Schemes for Social Security privatization, like the one described in the 2004 Economic Report of the President, invariably assume that investing in stocks will yield a high annual rate of return, 6.5 or 7 percent after inflation, for at least the next 75 years. Without that assumption, these schemes can't deliver on their promises. Yet a rate of return that high is mathematically impossible unless the economy grows much faster than anyone is now expecting.
Krugman can make all the economic assumptions he wants. And you know that he'll make assumptions which "prove" his case. But he can't argue with history.
The S&P 500 -- reconstructed back to 1870, with dividends reinvested -- grew at an annualized rate of 6.8 percent, after inflation. To repeat, that's a real rate of return of almost 7 percent. What about all those ups and downs between 1870 and 2004? Well, an exponential fit of the growth curve for 1870-2004 gives an annualized return of precisely 6.5 percent -- just what the professor ordered. If 135 years is a too-long run, how about the 59 years since the end of World War II? The rate of return for 1946 through 2004 was 7.4 percent. An exponential fit of the growth curve for 1946-2004 gives an annualized return of 7.1 percent. *
Krugman wants so badly to denigrate the benefits of privatizing Social Security that he'll stoop to any sort of slippery argument. In this case, he makes the following key assertions (my comments are bracketed in boldface):
Krugman is simply determined to preserve a wasteful, socialistic relic of the Great Depression. He gives away his game in the first sentence of his article: "The fight over Social Security is, above all, about what kind of society we want to have." The rest is a rather clumsy attempt at economic sleight-of-hand. Well, as usual, Krugman has fumbled his trick.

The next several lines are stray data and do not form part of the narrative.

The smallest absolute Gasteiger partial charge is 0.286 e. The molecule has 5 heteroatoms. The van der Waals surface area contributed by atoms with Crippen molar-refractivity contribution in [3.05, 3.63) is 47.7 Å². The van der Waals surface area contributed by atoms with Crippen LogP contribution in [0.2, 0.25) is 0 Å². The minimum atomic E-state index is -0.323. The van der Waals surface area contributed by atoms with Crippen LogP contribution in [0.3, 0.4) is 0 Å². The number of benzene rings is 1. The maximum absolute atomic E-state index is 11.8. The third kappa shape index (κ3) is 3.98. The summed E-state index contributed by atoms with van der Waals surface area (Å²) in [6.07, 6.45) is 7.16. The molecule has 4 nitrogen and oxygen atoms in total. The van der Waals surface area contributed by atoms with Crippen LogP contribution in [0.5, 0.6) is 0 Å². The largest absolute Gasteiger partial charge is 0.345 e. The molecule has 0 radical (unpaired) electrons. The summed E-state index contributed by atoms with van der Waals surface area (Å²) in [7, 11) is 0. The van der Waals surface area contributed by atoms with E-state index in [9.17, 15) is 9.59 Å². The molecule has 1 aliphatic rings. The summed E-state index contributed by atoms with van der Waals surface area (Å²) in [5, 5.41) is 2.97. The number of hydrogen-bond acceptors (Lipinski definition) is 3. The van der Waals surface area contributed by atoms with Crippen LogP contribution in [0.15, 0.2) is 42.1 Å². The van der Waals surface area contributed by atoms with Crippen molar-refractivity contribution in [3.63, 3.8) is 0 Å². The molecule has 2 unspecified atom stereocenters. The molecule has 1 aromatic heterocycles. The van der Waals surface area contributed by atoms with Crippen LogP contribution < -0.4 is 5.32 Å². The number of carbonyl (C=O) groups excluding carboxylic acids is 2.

In the long run, profits grow at the same rate as the economy. So to get that 6.5 percent rate of return, stock prices would have to keep rising faster than profits, decade after decade. [In fact, the total return on stocks -- including reinvested dividends -- has been rising faster than the economy for at least 13 decades. And it has been rising at an annualized rate of 6.5 percent.]
The price-earnings ratio - the value of a company's stock, divided by its profits - is widely used to assess whether a stock is overvalued or undervalued. Historically, that ratio averaged about 14. Today it's about 20. Where would it have to go to yield a 6.5 percent rate of return? I asked Dean Baker, of the Center for Economic and Policy Research, to help me out with that calculation (there are some technical details I won't get into). Here's what we found: by 2050, the price-earnings ratio would have to rise to about 70. By 2060, it would have to be more than 100. [The PE ratio on the S&P 500 (as reconstructed back to 1871) has been drifting generally upward. There have been sharp rises and dips in the PE ratio, because of market bubbles and crashes, but it is clear that the perception of risk has diminished with time and that stocks can command higher PE ratios than they did in the past. A statistical analysis of the relationship between PE and total stock-market returns (including dividends), based on 103 30-year periods ending in 1901 through 2004, produces absolutely no relationship between PE and future returns. In fact, for the 134 years (1870-2004) in which the total real return on the S&P 500 averaged 6.5 percent a year, the year-end PE ratio on the S&P 500 ranged from 5 to 33 -- nowhere near the PE ratio of 70 or 100 demanded by Krugman.]
* I'll have more to say about the significance of stock-market returns, and their relation to GDP, in Part V of "Practical Libertarianism for Americans." For now, I'll just tantalize you with some of the numbers that I'll document and discuss in that future post.